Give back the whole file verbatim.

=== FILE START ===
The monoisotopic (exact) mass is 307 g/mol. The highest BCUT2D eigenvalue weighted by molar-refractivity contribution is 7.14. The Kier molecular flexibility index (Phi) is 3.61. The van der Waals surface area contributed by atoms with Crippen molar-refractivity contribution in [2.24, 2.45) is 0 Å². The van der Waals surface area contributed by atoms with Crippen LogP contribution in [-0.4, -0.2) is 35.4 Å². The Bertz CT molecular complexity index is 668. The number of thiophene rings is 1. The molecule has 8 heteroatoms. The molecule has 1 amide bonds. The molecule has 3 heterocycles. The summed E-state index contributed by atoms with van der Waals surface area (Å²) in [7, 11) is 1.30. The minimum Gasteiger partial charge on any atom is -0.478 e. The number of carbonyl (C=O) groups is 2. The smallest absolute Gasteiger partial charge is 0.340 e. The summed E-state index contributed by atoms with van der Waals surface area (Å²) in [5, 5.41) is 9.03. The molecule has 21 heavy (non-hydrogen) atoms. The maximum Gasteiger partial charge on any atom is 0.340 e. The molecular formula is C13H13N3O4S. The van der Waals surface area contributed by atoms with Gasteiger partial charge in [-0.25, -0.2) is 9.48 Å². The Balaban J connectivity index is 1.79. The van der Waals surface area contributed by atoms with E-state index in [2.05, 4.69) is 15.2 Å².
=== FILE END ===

The monoisotopic (exact) mass is 307 g/mol. The highest BCUT2D eigenvalue weighted by molar-refractivity contribution is 7.14. The Kier molecular flexibility index (Phi) is 3.61. The van der Waals surface area contributed by atoms with Crippen molar-refractivity contribution in [2.24, 2.45) is 0 Å². The van der Waals surface area contributed by atoms with Crippen LogP contribution in [-0.4, -0.2) is 35.4 Å². The Bertz CT molecular complexity index is 668. The number of thiophene rings is 1. The molecule has 8 heteroatoms. The molecule has 1 amide bonds. The molecule has 3 heterocycles. The summed E-state index contributed by atoms with van der Waals surface area (Å²) in [7, 11) is 1.30. The minimum Gasteiger partial charge on any atom is -0.478 e. The number of carbonyl (C=O) groups is 2. The smallest absolute Gasteiger partial charge is 0.340 e. The summed E-state index contributed by atoms with van der Waals surface area (Å²) in [5, 5.41) is 9.03. The molecule has 21 heavy (non-hydrogen) atoms. The maximum Gasteiger partial charge on any atom is 0.340 e. The molecular formula is C13H13N3O4S. The van der Waals surface area contributed by atoms with Gasteiger partial charge in [-0.25, -0.2) is 9.48 Å². The Balaban J connectivity index is 1.79. The van der Waals surface area contributed by atoms with E-state index in [2.05, 4.69) is 15.2 Å².